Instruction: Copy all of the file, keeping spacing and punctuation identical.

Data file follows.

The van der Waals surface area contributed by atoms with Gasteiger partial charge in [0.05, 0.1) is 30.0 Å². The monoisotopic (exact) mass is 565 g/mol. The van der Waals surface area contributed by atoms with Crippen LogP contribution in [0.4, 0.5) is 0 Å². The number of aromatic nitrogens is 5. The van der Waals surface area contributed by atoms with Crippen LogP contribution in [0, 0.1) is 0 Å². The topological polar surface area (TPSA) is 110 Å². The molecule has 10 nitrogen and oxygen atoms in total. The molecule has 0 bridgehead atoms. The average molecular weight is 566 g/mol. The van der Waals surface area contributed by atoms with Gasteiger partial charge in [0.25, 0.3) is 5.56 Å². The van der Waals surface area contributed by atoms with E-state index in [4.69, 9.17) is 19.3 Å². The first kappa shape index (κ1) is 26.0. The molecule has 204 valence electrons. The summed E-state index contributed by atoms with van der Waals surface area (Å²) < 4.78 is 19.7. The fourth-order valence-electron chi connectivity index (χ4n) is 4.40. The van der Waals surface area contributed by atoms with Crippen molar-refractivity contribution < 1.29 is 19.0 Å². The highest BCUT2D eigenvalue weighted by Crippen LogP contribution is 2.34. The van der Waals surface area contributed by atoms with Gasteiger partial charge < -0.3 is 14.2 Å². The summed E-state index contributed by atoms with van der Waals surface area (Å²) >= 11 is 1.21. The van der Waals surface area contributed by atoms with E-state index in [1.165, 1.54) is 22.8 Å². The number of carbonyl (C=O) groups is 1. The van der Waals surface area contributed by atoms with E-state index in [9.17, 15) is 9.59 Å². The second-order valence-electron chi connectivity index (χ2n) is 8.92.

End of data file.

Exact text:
The van der Waals surface area contributed by atoms with Gasteiger partial charge in [0.05, 0.1) is 30.0 Å². The monoisotopic (exact) mass is 565 g/mol. The van der Waals surface area contributed by atoms with Crippen LogP contribution in [0.4, 0.5) is 0 Å². The number of aromatic nitrogens is 5. The van der Waals surface area contributed by atoms with Crippen LogP contribution in [0, 0.1) is 0 Å². The topological polar surface area (TPSA) is 110 Å². The molecule has 10 nitrogen and oxygen atoms in total. The molecule has 0 bridgehead atoms. The average molecular weight is 566 g/mol. The van der Waals surface area contributed by atoms with Gasteiger partial charge in [0.25, 0.3) is 5.56 Å². The van der Waals surface area contributed by atoms with E-state index in [4.69, 9.17) is 19.3 Å². The first kappa shape index (κ1) is 26.0. The molecule has 204 valence electrons. The summed E-state index contributed by atoms with van der Waals surface area (Å²) < 4.78 is 19.7. The fourth-order valence-electron chi connectivity index (χ4n) is 4.40. The van der Waals surface area contributed by atoms with Crippen molar-refractivity contribution < 1.29 is 19.0 Å². The highest BCUT2D eigenvalue weighted by Crippen LogP contribution is 2.34. The van der Waals surface area contributed by atoms with Gasteiger partial charge < -0.3 is 14.2 Å². The summed E-state index contributed by atoms with van der Waals surface area (Å²) >= 11 is 1.21. The van der Waals surface area contributed by atoms with E-state index in [1.165, 1.54) is 22.8 Å². The number of carbonyl (C=O) groups is 1. The van der Waals surface area contributed by atoms with E-state index in [9.17, 15) is 9.59 Å². The second-order valence-electron chi connectivity index (χ2n) is 8.92.